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American Damage

Public Bath Press Titles (Ginga, Kan Mikami, Dokkiri, Gaseneta Wasteland, Creating Enka)

$30.00

Image of Public Bath Press Titles (Ginga, Kan Mikami, Dokkiri, Gaseneta Wasteland, Creating Enka)
  • Image of Public Bath Press Titles (Ginga, Kan Mikami, Dokkiri, Gaseneta Wasteland, Creating Enka)
  • Image of Public Bath Press Titles (Ginga, Kan Mikami, Dokkiri, Gaseneta Wasteland, Creating Enka)
  • Image of Public Bath Press Titles (Ginga, Kan Mikami, Dokkiri, Gaseneta Wasteland, Creating Enka)
  • Image of Public Bath Press Titles (Ginga, Kan Mikami, Dokkiri, Gaseneta Wasteland, Creating Enka)

Gaseneta Wasteland
"Gaseneta was a Tokyo band of the late 1970s, the early days of indies and punk in Japan. Gaseneta played an uncompromising version of what would later be called "artcore," never repeating themselves. Their bassist, Osato Toshiharu, who would go on to study and teach French literature and philosophy, wrote this memoir/novel while living and studying in Paris. Gaseneta never recorded, but many live tapes have been issued on CD and more will be appearing soon. Anyone with an interest in Japanese indies, the Minor scene of Tokyo in the seventies, literature or philosophy will find something of interest here!"

Japanese Indies Music
""Dokkiri! unfolds the rich history of Japan's unique underground music worlds - from experimental rock to psyche to punk to Noise - and no one could do this better and more organically than David Hopkins. Hopkins is that rare scene historian who was there at the beginning: and he's still there, recounting the details and telling the stories that no one else can remember. Maniacs and beginners alike, start here!" -David Novak, Japanoise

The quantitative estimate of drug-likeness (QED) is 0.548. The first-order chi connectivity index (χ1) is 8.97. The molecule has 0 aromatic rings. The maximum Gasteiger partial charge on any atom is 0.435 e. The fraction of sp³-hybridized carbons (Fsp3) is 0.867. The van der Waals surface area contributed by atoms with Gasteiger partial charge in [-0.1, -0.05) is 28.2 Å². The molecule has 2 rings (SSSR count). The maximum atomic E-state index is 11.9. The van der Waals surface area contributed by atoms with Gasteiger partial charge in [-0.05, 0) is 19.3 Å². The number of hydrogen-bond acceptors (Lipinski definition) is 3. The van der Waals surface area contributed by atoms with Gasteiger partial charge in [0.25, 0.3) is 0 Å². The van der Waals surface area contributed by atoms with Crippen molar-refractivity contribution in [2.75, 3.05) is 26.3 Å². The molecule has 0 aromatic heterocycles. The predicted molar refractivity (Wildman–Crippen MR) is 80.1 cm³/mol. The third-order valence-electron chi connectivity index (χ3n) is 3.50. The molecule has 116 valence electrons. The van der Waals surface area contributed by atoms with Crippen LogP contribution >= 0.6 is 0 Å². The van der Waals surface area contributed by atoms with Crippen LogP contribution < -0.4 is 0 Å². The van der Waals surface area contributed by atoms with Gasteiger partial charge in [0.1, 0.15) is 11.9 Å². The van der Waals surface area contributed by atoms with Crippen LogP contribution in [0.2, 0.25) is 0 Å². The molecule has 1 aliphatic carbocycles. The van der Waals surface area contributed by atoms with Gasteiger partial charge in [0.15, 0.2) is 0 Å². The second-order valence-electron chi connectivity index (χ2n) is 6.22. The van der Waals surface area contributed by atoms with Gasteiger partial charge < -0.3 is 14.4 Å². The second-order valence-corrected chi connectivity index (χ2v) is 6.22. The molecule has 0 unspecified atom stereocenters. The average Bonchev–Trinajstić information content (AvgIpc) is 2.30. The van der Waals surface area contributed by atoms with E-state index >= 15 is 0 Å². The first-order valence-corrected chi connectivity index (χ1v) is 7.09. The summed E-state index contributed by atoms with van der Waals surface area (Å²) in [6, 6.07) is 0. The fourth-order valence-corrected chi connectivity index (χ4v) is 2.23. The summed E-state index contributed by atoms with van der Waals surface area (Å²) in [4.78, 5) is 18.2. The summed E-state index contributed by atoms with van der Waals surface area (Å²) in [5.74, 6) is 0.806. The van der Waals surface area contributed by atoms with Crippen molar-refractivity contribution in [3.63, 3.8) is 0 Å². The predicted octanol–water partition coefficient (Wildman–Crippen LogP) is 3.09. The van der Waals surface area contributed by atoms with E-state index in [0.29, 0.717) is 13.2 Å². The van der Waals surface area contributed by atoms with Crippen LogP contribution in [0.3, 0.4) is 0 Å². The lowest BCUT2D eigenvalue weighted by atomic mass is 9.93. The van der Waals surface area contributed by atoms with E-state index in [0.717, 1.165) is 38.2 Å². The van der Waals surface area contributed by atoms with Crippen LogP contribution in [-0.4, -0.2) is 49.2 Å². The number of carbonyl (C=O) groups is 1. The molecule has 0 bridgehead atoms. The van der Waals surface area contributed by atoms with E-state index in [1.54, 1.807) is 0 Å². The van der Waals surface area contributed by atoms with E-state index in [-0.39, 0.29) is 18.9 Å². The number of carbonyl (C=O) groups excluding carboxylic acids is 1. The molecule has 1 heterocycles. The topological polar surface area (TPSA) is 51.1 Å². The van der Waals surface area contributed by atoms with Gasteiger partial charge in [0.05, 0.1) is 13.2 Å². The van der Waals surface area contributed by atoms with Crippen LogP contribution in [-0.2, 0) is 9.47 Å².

"For me and my friends in the American underground, the music of the Japanese underground was beyond exotic. It may as well have been from Mars. The occasional examples that made it out of Japan and into our hands and rare concert appearances were intoxicating. The bands all had strong identities, obviously incubated in an active scene, probably complete with its own legends and apocrypha, to which we had no access and remained ignorant of. We could only wonder at the artifacts and concerts. The bands we got to hear were astonishing. Simultaneously alien and familiar, the musicians were often both gifted with expert technique and compelled to abandon technique. They were simultaneously artful and artless in a way that no Western bands could approximate. I longed to know their stories, and through Dokkiri! I finally have a glimpse. This book fills in many of the gaps in my own appreciation of the Japanese independent music scene and provides context for sound, lyrics and personalities that were all opaque mysteries until now. As an outsider to the Japanese underground, I have renewed respect for the people who built it and am grateful it was written." -Steve Albini"

Creating Enka
"Another knock out translation by Kato David Hopkins on Japan's criminally untranslated musical history - this time on "Enka," described on the back cover as "the most loved, most hated, and most Japanese of all popular music."

From the site:

"Wajima Yusuke's history of the Japanese popular music that is almost universally considered to be traditional but that is not. A great history not just of the music, but also of the political and social climate of the postwar era, especially the 1950s and 1960s.

Highly recommended. When this book first appeared, a few years ago, it was considered a radical rehistoricizing of something thought to be common sense. Common sense has since realigned itself along Wajima's lines. A complete index of names referenced in the book is available online."

Kan Mikami: A Life In Folk
"A Life in Folk (and other bitter songs), the English translation of legendary folk singer Mikai Kan's autobiography is now available. The book comes with a CD of Mikami live in Sapporo in February of 2017. The book is a the complete translation of Folk ni Ikiru, with additional autobiographical writing and interview material added."

Ginga